Jethro Tull's rockin' animal kingdom tune is perfect for Wildlife! This game well deserves Games magazine top honors for Advanced Strategy game. It really challenges the player with lots of manageable options and ways to score. And with Uberplay getting ready to print it in English, look for a lot of game play.
Basically, up to six species ( mammoths, snakes, eagles, bears, crocs, man ) fight over twelve areas of land using action cards. Each species has its strengths and weakness in each area. Players migrate, expand, and attack to dominate areas & create the largest herds. Action cards also enable each species to obtain added abilities and even evolve, allowing it to dominate in more areas. You may play up to 2 actions cards per turn, but you must also auction off one action card per turn, which an opponent uses immediately. Scoring is broken down into eleven possible 'small' scoring events (one player receiving VP's) and three 'big' scoring events (all players eligible for VP's). Game ends after the eleventh small / third big scoring takes place, OR a player has all species tiles on the board. Highest score wins.
This game has lots of great bits that all fit around the theme. The core of the game, card play (instead of Kramer's action point systems) works out very well. It hard to really have a totally bad hand as you are dealt 10 cards. You are also faced with the constant struggle of evolving / obtaining ability cards / covering terrain. Grab the food ability cards early and take what you can. Kramer put in a nice check & balance with the ability cards to keep someone from running away too far with them. In fact, BGoR thought one player was going to run away with a game just by using the food cards, but as he relied on them too heavily, he failed to evolve in the later game and lost. Also, forming large orthogonal herds score big points, so look to keep them in check. The auction phase is a nice touch as well since it keeps all players involved during others' turns. Unless you completely screw-up, all players run fairly close, and its easy to gang up and take out the leading species if he getting too far ahead. I suppose there could be a 'kingmaker' aspect towards the end, but BGoR haven't had that happen yet.
Get this game. It really becomes nasty as the island fills up, and keep an eye on how many tiles a player has left. He could end the game early by getting all his tiles on the board forcing the game end and final scoring. Great colors, tiles and cards. In fact it is amazing that Clementoni has such a great color scheme with Wildlife and so thoroughly screwed-up Magna Grecia, but I digress. BGoR likes Wildlife as one of it hard-core main games for an evening.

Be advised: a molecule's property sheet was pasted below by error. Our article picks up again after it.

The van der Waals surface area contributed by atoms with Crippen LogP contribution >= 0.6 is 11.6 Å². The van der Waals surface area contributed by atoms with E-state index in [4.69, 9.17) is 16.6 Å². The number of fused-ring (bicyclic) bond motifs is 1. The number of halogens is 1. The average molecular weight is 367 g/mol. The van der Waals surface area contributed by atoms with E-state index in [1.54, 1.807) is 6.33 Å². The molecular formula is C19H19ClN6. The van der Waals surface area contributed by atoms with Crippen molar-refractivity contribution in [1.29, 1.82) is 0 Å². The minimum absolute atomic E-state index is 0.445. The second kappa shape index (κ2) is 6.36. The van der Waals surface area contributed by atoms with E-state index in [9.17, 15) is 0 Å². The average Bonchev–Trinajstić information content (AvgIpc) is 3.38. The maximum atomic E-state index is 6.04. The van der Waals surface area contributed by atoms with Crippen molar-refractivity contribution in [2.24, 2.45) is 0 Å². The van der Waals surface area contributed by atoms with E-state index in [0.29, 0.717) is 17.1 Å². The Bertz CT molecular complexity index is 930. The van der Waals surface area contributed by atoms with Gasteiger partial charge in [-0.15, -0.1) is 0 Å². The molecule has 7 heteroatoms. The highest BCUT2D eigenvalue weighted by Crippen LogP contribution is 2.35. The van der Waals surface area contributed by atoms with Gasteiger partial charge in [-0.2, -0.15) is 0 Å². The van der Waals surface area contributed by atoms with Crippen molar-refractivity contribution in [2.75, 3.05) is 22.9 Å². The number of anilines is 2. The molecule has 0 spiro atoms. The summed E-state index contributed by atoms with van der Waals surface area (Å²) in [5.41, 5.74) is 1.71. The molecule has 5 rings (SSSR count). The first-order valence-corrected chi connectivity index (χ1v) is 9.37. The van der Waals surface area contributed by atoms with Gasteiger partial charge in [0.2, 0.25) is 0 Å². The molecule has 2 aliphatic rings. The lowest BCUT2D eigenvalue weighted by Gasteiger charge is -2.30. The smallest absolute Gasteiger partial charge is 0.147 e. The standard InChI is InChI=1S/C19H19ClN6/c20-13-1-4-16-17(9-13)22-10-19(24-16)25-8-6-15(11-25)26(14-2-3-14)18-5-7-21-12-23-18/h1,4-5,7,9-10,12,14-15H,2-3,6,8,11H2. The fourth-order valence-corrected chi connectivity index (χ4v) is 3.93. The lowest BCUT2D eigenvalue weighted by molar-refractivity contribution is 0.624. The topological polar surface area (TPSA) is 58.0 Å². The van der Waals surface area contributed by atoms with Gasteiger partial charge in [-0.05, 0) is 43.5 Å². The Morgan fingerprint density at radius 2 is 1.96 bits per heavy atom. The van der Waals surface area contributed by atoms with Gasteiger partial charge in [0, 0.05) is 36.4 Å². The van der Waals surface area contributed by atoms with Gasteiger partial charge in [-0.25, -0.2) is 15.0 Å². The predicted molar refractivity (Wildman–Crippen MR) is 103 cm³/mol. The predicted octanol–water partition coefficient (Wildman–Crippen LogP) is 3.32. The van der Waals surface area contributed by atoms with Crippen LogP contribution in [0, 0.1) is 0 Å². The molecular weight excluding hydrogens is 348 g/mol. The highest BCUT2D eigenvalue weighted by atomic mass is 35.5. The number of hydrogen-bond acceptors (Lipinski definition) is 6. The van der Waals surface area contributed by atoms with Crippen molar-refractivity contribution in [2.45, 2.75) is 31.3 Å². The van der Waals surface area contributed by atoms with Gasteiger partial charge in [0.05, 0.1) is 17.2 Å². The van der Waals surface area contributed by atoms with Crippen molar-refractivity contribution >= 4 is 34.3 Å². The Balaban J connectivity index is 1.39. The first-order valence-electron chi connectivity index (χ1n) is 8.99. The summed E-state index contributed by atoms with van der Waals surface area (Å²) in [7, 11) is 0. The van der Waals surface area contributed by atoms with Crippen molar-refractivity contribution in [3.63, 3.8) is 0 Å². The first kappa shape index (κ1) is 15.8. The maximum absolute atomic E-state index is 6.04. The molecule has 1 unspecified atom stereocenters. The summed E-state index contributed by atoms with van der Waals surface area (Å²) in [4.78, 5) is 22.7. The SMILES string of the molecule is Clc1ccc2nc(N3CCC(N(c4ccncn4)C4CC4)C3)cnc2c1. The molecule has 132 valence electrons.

There are enough strategies you can pursue to ensure that different players will pursue different ones, but not so many that you are confused.
Our only criticism of the game is that a few rules variations are necessary. We ended up playing the game multiple times on a trip to visit friends and found that the Crocodile always won. Here are some suggestions to even things out.
Instead of having the first player start out behind the others on the scoring track, have everyone start out at the same spot.
Once the Wildlife cards (the Aggression, Food, etc. cardboard cards) are gone from the supply, instead of automatically taking the desired card from the person in the lead, let the player take the card from anyone they wish.
Let someone go back as many spaces as they want on the scoring track based on bidding. Why not!
We love this game. Enjoy.
Start with animal tiles in your species, food, and 10 cards. Initially, your species is very limited in what it can do in the board's six different types of terrain: It can expand (by placement of a piece from the supply) into only one type of terrain, it can attack in only one other type of terrain, and it can move from an adjacent region into only two other terrains.
You play Upgrade cards to increase the scope of your species. Cards also allow you to: place animals into a permissible area's spaces, including those that attack; select an Ability, which offers an awesome range of advantages in attack, defense, or increased card holdings; or force competitors to lose animals or food. You play three cards per turn, auctioning one to the other players, who bid with food.
Placing an animal in an area's last space earns points. This sometimes triggers a scoring session, during which points are awarded for having the most animals in each area, largest groups of connected animals, and most Upgrades, Abilities, and Food. Highest score wins after the eleventh area is filled. Another effervescent Kramer masterpiece teems with life!
This was released early in the Nuremburg chain of games and yet for some reason it did not get the early translators going. Probably because there were too many games coming out and the Puerto Ricoitis epidemic had already started. However, thanks to the efforts of many, and to the BoardGameGeek for publishing the output, the game is now in the shop front. Generally, the Kramer games have had logical, integrated systems, such as those in El Grande, Tikal and Torres, and so with that pedigree any game from Kramer has the potential to be superb.